How to mesh the three speeds of light together!

Frank Pio Russo - January 18, 2013.

Abstract: There are 3 speeds of light as opposed to the experimental speed science only knows about. These include the aberration speed and the "inflated" speed that are seen all over the universe... as well as these there are relative speeds which can be worked out in the Michelson-Morley experiment: the one with the orbital velocity which is a slow speed, and the one against the orbital velocity which is a fast speed. All of these speeds are essential to our understanding of how light moves.

Back in 1998 a top journal editor complained saying that I was cheating, because I had two speeds of light... [1] I replied saying that my aberration speed was the real speed, whereas the other one was only an experimental speed through our experimentations. Well I've now got three speeds of light that I'm using... that editor might be really surprised!

The real speed which is worked out through aberration is 304,475,873.2 m/sec [2]. The experimental speed on the other hand, is of course equal to 299,792,458m/sec and has generally been viewed as an average of the away and back paths. However, because the observed aberration is not a very large amount, I've long speculated the existence of an "inflated" speed along the hypotenuse of the right angle triangle, where the upright is 304,475,873.2 m/sec and the approximate base is V absolute or 53,198,115.45 m/sec ... this would make the "inflated" c equal 309,088,331.8 m/sec (I won't worry about the error levels involved for the time being). This "inflated" speed of light is of course only a theoretical consideration which serves us well in visualizing what takes place.

Well this speculation has become reality! The experimental speed is not really an average speed at all, because two seconds of it would comprise the average of 1.174720299 second at 255,203,267 m/sec, and 0.825279701 second at 363,261,640.2 m/sec [3], (see www.frankrusso.net/elucidation.html ), giving a distance of 299,792,458 m both ways. However, the average of a second of each speed would be equal to 309,232,453.6 m/sec ... that's only a variation of 0.046628% on the earlier perpendicular "inflated" worked out value! For we must remember that the absolute V is only an approximation for in this instance we should have used an 'inflated' V - remember that the experimental speed of light was used in its calculation... we of course should have included the "inflated" C in its calculation instead, but we couldn't because we didn't have it just yet: hence both V-absolute and c-inflated are only very inaccurate approximations which will have to do for the time being... let's hope the experimentalists lift their game! (I must here also clarify that it has been mentioned that I was one of the first to use numbers in my 1998 Michelson-Morley diagram, this was because I was able to introduce the "summation of a series" and thus work out everything to 10 digits... in practice this is of course a bit of an overkill because our current speed of light has 9 digits only through being defined as such i.e. 299,792,458 m/sec.)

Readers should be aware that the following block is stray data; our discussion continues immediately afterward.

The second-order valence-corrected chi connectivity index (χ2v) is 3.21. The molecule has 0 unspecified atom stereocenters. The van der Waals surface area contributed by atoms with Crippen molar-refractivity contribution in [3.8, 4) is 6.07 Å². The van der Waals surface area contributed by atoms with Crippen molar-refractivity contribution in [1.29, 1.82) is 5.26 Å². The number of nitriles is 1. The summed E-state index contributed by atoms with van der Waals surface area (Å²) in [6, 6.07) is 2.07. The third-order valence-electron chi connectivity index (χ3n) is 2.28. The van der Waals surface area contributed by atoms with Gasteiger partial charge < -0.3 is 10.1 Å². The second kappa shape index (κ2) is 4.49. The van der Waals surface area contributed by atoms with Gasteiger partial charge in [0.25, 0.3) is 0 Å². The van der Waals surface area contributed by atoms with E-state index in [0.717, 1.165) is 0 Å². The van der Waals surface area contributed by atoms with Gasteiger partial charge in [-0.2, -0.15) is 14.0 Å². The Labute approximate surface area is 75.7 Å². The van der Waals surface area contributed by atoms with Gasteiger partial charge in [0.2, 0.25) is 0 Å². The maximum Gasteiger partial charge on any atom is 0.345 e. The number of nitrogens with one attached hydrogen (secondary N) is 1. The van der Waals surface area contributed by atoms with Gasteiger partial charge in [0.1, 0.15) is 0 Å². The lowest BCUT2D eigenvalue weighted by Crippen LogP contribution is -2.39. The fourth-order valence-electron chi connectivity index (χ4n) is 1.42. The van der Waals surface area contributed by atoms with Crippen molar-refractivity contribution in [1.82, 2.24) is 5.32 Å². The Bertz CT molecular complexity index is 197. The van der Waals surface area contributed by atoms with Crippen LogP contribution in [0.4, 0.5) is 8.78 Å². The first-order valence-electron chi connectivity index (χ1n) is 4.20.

The average person may not be able to appreciate all of the foregoing... I can however put the matter in another way which can be easily grasped! If the speed of light was just the average of the away and return leg distance travelled, then the Michelson-Morley would not have been the profundity it has remained for over 100 years! One must remember that the universe has been found to be anisotropic... hence my Michelson-Morley work has shown that equal distances can involve a slow speed for a long duration in one direction and a fast speed for a shorter duration back to the moving origin!

I hope that everybody can see that the three speeds of light that I have presented, can be made to mesh together beautifully like a chess combination from grandmaster struggles. I would also like to add a brief word about frames of references... people usually regard them as mutually exclusive... i.e. you're either in the absolute frame or you're in a moving inertial frame... however the truth is that you're always in both frames - just because you're in a moving frame does not mean you're not in the absolute frame as well! Light can have a relative speed in your moving frame, and at the same time continue to have an absolute speed in the absolute frame!

I could of course go on and elaborate the matter much further, I however would rather be the spark needed, and let the influential opinion-makers of this academic world do their job... may true knowledge always triumph in the end!

Frank Russo.

Bibliography:

1. Russo F.P.(1998) The Michelson-Morley experiment : the final
solution? *Speculations in Science and Technology, 21, 73-78.*

2. Russo F.P.(1995) Analysis of Stellar Aberration yields the real speed of
Light. *Speculations in Science and Technology,18, 200- 204*

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